DVD releases

'The Conspirator' "The Conspirator" (Claudette Barius/The American Film Company via Associated Press)
By Tom Russo
Globe Correspondent / August 14, 2011

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Did she conspire to kill Lincoln?

Abraham Lincoln’s assassination is examined from a different vantage point in “The Conspirator’’ (2011), Robert Redford’s look at the case of Mary Surratt, boardinghouse host to John Wilkes Booth, and the lone woman among those charged in the plot. In a featurette and a director’s commentary track (available as a visual on Blu-ray), Redford quick-pitches the material’s inherent interest, calling it “a story that no one knows inside of a story that everybody knows.’’ That’s true on a couple of levels, as our guide to the film’s historical portrait and civil liberties ruminating is Frederick Aiken (James McAvoy), the young Union veteran and lawyer reluctantly tasked with defending Surratt (Robin Wright). Are her sober professions of innocence to be believed? Aiken is doubtful, and War Secretary Edwin Stanton (Kevin Kline) and the military tribunal trying Surratt aren’t listening, interested only in swiftly restoring the nation to order. Redford efficiently communicates the Guantanamo-era relevance of the case - in commentary, he recalls Kline’s early query about whether the actor was supposed to be thinking Dick Cheney - and McAvoy and Wright play their uneasy interaction with skilled, intelligent restraint. Still, as with Redford’s last film, the issues-minded 2007 Afghanistan drama “Lions for Lambs,’’ a bit more fire would have helped. When Aiken forges ahead with the case despite all his misgivings, he can come off like someone obsessively confounded by a Times crossword puzzle rather than as a man driven by constitutionalist idealism. Extras: An hourlong Surratt documentary offers details about her background glossed over in the film. (Lionsgate, $29.95; Blu-ray, $39.99)


Charlotte Brontë’s classic is adapted yet again, this time by director Cary Fukunaga (“Sin Nombre’’), who overdoes some narrative fracturing but also delivers striking visuals and strong casting. Mia Wasikowska (“Alice in Wonderland’’) is all milky grace as the young heroine doggedly clinging to her sense of self while being buffeted from childhood hardship to a life of suppressed yearning. Michael Fassbender (“X-Men: First Class’’) commands attention as Rochester, enigmatic lord of Miss Eyre’s heart. (While you mull Orson Welles comparisons, we will wonder when Jon Hamm look-alike Fassbender is going to play Don Draper’s inscrutable cousin on “Mad Men.’’) Extras: Fukunaga commentary; featurettes. (Universal, $29.98; Blu-ray, $34.98)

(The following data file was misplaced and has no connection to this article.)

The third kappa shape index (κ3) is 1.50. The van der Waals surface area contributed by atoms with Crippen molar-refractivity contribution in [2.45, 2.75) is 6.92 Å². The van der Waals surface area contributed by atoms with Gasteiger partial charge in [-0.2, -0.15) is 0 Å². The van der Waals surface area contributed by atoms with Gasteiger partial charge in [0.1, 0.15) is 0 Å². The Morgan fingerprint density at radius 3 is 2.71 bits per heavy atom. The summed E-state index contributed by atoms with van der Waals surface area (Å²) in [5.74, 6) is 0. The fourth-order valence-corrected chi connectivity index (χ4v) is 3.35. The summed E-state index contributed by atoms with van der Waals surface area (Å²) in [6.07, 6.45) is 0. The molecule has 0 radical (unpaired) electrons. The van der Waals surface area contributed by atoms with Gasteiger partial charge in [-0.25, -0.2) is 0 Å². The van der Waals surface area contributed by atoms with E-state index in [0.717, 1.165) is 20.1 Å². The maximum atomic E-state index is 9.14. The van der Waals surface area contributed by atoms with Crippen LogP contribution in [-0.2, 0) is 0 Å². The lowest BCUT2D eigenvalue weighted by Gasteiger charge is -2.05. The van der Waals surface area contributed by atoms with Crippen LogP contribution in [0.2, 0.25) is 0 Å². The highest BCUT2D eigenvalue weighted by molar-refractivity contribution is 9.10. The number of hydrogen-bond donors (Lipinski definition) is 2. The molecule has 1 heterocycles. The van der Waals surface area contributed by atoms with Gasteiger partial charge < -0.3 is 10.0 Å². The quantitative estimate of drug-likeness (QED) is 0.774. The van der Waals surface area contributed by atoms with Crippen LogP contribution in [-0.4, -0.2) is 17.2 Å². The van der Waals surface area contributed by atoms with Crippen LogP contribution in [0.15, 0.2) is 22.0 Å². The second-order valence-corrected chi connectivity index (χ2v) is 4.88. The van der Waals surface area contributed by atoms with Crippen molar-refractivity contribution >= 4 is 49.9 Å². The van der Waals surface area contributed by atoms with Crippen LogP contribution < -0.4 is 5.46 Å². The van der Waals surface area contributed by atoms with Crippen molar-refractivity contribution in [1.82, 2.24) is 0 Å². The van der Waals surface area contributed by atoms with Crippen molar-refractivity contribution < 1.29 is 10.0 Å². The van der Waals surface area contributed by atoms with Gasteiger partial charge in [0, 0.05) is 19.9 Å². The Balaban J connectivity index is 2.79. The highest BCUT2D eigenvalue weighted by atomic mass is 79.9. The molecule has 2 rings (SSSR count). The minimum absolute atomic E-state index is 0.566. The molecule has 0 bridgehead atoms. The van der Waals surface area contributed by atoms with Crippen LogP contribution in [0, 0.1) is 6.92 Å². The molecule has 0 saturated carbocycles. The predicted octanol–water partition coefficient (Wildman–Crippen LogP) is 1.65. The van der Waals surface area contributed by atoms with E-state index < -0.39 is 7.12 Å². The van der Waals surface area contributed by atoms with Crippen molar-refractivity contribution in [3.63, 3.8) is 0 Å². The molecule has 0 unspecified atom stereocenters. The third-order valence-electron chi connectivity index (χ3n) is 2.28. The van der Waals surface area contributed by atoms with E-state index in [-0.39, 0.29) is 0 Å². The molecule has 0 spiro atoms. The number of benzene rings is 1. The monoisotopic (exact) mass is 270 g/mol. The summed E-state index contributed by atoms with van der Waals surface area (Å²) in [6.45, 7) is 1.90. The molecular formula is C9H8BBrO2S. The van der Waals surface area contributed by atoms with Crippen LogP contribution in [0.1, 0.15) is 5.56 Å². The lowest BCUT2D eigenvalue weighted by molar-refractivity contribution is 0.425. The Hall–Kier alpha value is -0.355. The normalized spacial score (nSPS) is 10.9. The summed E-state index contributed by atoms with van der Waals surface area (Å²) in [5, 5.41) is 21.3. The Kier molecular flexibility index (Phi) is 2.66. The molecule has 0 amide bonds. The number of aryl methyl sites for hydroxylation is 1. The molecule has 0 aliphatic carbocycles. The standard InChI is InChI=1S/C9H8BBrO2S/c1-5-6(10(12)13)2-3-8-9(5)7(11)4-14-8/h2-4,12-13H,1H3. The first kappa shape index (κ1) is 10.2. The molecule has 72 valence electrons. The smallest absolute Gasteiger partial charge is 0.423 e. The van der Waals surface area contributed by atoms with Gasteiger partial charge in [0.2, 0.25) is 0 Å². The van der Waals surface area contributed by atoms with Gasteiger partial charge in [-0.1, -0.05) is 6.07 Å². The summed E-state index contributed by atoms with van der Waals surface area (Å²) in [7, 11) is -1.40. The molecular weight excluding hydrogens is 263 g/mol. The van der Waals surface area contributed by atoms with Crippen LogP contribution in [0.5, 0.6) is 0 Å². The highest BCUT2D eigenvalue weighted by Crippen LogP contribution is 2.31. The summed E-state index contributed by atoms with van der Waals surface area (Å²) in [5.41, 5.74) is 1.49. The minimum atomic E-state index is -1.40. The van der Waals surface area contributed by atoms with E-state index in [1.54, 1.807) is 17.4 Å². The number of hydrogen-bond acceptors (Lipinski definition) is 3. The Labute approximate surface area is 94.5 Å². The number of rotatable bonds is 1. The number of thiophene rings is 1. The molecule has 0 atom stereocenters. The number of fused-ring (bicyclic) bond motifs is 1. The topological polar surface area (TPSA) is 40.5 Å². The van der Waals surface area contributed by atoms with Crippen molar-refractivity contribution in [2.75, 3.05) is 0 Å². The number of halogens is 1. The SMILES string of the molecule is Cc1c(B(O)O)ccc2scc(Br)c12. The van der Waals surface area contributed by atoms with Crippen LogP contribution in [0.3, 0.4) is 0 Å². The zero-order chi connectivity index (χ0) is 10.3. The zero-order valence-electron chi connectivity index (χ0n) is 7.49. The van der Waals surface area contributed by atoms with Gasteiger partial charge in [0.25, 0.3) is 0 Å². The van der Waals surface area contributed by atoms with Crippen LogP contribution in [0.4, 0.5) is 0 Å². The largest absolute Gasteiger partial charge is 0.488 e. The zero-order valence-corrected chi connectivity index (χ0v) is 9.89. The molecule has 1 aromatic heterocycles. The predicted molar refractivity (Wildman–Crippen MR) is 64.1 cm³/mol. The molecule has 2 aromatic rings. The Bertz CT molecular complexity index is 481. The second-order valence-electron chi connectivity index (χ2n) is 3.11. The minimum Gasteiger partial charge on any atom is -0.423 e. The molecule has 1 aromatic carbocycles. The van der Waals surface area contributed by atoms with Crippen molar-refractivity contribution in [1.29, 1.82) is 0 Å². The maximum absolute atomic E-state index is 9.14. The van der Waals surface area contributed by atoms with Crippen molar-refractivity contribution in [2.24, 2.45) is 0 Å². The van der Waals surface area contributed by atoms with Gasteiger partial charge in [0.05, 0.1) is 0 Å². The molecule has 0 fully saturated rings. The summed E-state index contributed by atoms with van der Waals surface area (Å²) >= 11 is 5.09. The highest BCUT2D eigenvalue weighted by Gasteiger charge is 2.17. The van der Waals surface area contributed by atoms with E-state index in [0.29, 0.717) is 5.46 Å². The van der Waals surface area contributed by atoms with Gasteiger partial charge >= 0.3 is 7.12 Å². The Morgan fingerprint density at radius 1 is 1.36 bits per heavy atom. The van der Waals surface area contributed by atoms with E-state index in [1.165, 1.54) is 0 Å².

The Dude’s mental acuity may still have a slight, um, fuzziness of focus, but his misadventures look sharper than ever on Blu-ray, man. The debut marks the start of a sweet few weeks for devotees of the Coen brothers and the format: “Blood Simple,’’ “Raising Arizona,’’ and “Miller’s Crossing’’ each get hi-def reissues this month. (They come boxed as a collection with “Fargo,’’ if you’re a completist.) In September, the Soggy Bottom Boys’ bluegrass stylings get an audio boost with the Blu-ray release of “O Brother, Where Art Thou?’’ Extras: On “Lebowski,’’ picture-in-picture production material; hardcover booklet packaging. (Universal, $29.98)


John Carpenter scares up one more fright flick, with Amber Heard (right) as a damaged (yet nubile) girl committed to an asylum where sinister doings are afoot. Are she and the other girls being preyed on by staff? By a ghost? The atmosphere ranges from effectively tense when Carpenter is rehashing Jamie Lee Curtis jeopardy to pretty ridiculous when the movie tries to dimensionalize characters. (One is, yep, a thumb sucker.) Plays like a comeback tour set list: the familiar stuff, plus some clunkers and contemporary knockoffs. Extras: Odd-couple commentary by Carpenter and asylum shrink Jared Harris (“Mad Men’’). (Arc Entertainment, $24.99; Blu-ray, $29.99)


Julia Stiles has a memorable run as a scarred woman aggressively working out her vengeance issues with an antiheroic assist from Michael C. Hall (pictured). Extras: Cast interviews. (Paramount, $49.99; Blu-ray, $67.99)


Something old, more like. Ginnifer Goodwin (“Big Love’’) is a goody-goody all mixed up by her feelings for Colin Egglesfield, BFF Kate Hudson’s fiance. With John Krasinski. Extras: Featurettes with source novelist Emily Giffin. (Warner, $28.98; Blu-ray, $35.99)

PRIEST (2011)

Even with a cross tattooed on his face, Paul Bettany pulls off a genre trick he has managed before, lending a touch of British class to this showdown between neo-clergy and post-apocalyptic vampires. Extras: Commentary by Bettany and costar Maggie Q; effects featurettes. (Sony, $30.99; Blu-ray, $35.99; 3-D, $45.99)


With Disney’s Muppet revival imminent, Kermit and Piggy’s last studio handlers give a Blu-ray reissue to their own underrated try to recapture something Muppetational. See Gonzo’s past revealed! Hear the gang getting their funk on to “Brick House’’! “The Muppets Take Manhattan’’ (1984) gets a companion release. (Sony, $19.99 each)


The cleverness of the Little Red Riding Hood riff “Hoodwinked’’ seems far, far away in this sequel. Red (Hayden Panettiere), Granny (Glenn Close), and the Big Bad Wolf (Patrick Warburton) are now secret agents trying to rescue Hansel and Gretel (Bill Hader and Amy Poehler). Extras: Voice cast featurette. (Anchor Bay, $29.98; Blu-ray, $34.99; 3-D, $39.99)

Titles are in stores Tuesday unless specified. Tom Russo can be reached at

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